One of the more curious things to emerge from E3 this year - and something that remains a curiosity even now that the dust is well-settled - is the seeming consensus that game streaming is inevitably, inexorably making its way towards being the industry's dominant way to distribute games.
Executives aside, not too many people actually seem terribly happy about this notion; but there's a pretty broad acceptance that it's just how things are. Almost every discussion of next-generation consoles is now accompanied by chin-scratching over precisely what role streaming is going to play, and to what extent it'll offset the need for ultra-powerful hardware - a pretty damn radical proposition that seems to be receiving surprisingly little questioning.
Let me put my cards on the table here - I have some skin in this game. Since finally upgrading to a 4K TV, I have of necessity become a consumer of a rather archaic commodity - Blu-Ray discs. I honestly never imagined myself going back to physical media for movies or TV shows, but 4K has been the last straw for my internet connection. It was just about able to eke out a half-decent Netflix stream on a smaller, lower-resolution TV (as long as you didn't mind things going all Lego-blocks now and then), but on the larger screen it smears artifacted pixels around in a manner that gives me flashbacks to RealPlayer's stoic but utterly misguided attempts to stream video over dial-up connections in the 1990s.
"A game you play for 20, 50 or even 100 hours would chew through vastly more bandwidth than just downloading the game to play locally would require"
I live in central Tokyo, not some broadband wasteland. This is the highest-end broadband connection available to me - there is literally no upgrade option I can take short of actually moving to a new apartment with different infrastructure- and it won't stream 4K (and honestly struggles a lot with HD) between the hours of six and midnight every day. My response to people making blasé throwaway comments about the inevitability of streaming, then, is a little more than a raised eyebrow - because I'm damned sure I'm not alone in this. For all the failings of Japan's broadband infrastructure, it's still far beyond that in many other countries - and at least doesn't impose data caps and limits, as is common for many people in the USA and elsewhere.
Now, at this juncture it's worth noting that I'm talking about the broadband situation right now, and the people predicting an inevitable streaming future at talking about, well, the future. They imply that it'll happen within a short space of time, but it's important to define what we mean by a short space of time - because to be totally fair to their arguments, they're not talking about a year or even two years' time. Perhaps people get the wrong impression about how soon streaming will be a major factor from the experiments that platform holders are already running - PlayStation Now is a thing which already exists, and Microsoft is muttering about Xbox games you can play on any device - but I don't think there's any serious, credible suggestion that either of those companies, or any publishers, expects the next Xbox or the next PlayStation to be primarily a streaming device, or even to make streaming into a central part of its offering.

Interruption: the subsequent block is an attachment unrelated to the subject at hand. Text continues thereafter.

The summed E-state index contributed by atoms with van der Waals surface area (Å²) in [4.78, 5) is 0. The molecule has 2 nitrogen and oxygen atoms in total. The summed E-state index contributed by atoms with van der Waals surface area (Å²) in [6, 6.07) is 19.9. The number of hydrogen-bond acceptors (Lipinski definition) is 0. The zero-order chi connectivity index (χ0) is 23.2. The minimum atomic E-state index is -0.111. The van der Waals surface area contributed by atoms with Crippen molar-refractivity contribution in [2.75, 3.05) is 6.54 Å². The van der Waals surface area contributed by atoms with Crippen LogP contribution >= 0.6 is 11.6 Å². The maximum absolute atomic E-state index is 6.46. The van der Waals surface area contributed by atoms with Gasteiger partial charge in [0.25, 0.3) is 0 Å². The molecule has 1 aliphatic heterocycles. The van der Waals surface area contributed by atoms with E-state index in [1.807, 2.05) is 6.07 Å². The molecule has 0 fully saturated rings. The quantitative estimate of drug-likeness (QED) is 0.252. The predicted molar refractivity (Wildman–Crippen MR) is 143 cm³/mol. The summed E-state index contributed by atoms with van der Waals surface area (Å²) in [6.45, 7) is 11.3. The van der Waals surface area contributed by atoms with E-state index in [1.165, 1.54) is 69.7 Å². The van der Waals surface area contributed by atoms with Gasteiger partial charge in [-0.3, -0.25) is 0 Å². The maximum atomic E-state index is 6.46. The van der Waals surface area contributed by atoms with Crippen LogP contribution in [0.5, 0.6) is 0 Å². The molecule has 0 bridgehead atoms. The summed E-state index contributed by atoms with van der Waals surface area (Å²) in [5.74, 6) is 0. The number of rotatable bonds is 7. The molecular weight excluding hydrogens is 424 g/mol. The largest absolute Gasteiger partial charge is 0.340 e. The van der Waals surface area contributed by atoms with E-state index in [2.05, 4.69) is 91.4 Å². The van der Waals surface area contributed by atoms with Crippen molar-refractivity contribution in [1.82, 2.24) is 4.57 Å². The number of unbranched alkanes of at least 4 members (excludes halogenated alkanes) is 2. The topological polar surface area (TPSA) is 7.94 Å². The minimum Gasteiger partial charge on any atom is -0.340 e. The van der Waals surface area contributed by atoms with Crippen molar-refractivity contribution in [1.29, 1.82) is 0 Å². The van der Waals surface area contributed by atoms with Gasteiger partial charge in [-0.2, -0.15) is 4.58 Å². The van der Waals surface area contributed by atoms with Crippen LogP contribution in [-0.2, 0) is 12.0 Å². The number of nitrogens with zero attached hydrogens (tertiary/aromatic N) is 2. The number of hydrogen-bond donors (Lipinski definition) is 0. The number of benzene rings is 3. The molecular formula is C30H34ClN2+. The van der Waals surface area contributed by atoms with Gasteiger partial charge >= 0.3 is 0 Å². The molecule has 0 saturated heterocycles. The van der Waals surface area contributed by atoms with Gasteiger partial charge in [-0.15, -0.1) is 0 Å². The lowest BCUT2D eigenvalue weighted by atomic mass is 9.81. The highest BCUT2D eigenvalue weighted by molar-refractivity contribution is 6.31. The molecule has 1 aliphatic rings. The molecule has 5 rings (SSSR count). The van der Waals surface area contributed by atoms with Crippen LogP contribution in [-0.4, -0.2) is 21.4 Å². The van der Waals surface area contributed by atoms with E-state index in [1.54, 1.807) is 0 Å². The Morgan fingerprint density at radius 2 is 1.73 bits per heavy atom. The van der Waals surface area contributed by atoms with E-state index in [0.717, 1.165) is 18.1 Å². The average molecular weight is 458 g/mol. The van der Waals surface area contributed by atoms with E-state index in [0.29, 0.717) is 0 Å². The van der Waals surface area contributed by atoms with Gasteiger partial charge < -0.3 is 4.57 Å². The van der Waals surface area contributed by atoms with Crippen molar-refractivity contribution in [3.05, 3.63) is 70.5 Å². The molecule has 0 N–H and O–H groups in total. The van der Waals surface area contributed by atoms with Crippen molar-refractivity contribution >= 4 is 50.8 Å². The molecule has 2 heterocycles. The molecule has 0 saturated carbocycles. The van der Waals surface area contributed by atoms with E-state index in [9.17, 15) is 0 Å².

We're talking, then, about the next-next-gen; about having another generation of the kind of powerful devices that play games locally and that we all know and love, and then after that moving to some kind of thin-client setup, or an approximation of that. All-streaming, all the time; which sounds radical when you say it like that, but take a step back and it's hard not to notice that we're really just dealing with the latest iteration of "this is the last console generation, because X is here and it's going to kill consoles", with streaming merely replacing smartphones as this generation's new X.
"PlayStation Now offers access to libraries of older titles, but I have yet to hear a compelling argument for streaming's advantages with regard to newer titles"
That timeframe also makes these predictions pretty tricky, because that's a seven to ten year gap, and a hell of a lot can and will change in seven to ten years. I know it's something of a tech cliché to throw out the fact that smartphones didn't exist ten years ago, but it's true and it's very relevant; smartphones have changed a lot of things but from a purely technological point of view, thinking about where processing is located, they've driven a revolution in high-powered, energy-efficient chips that has put extraordinarily capable computers into most people's pockets, a notion that would have been hugely far-fetched not so long ago. Making confident predictions about a decade-hence streaming future makes a lot of assumptions that could easily be upset by changes in the tech and economics surrounding processing, storage and networks over the coming decade.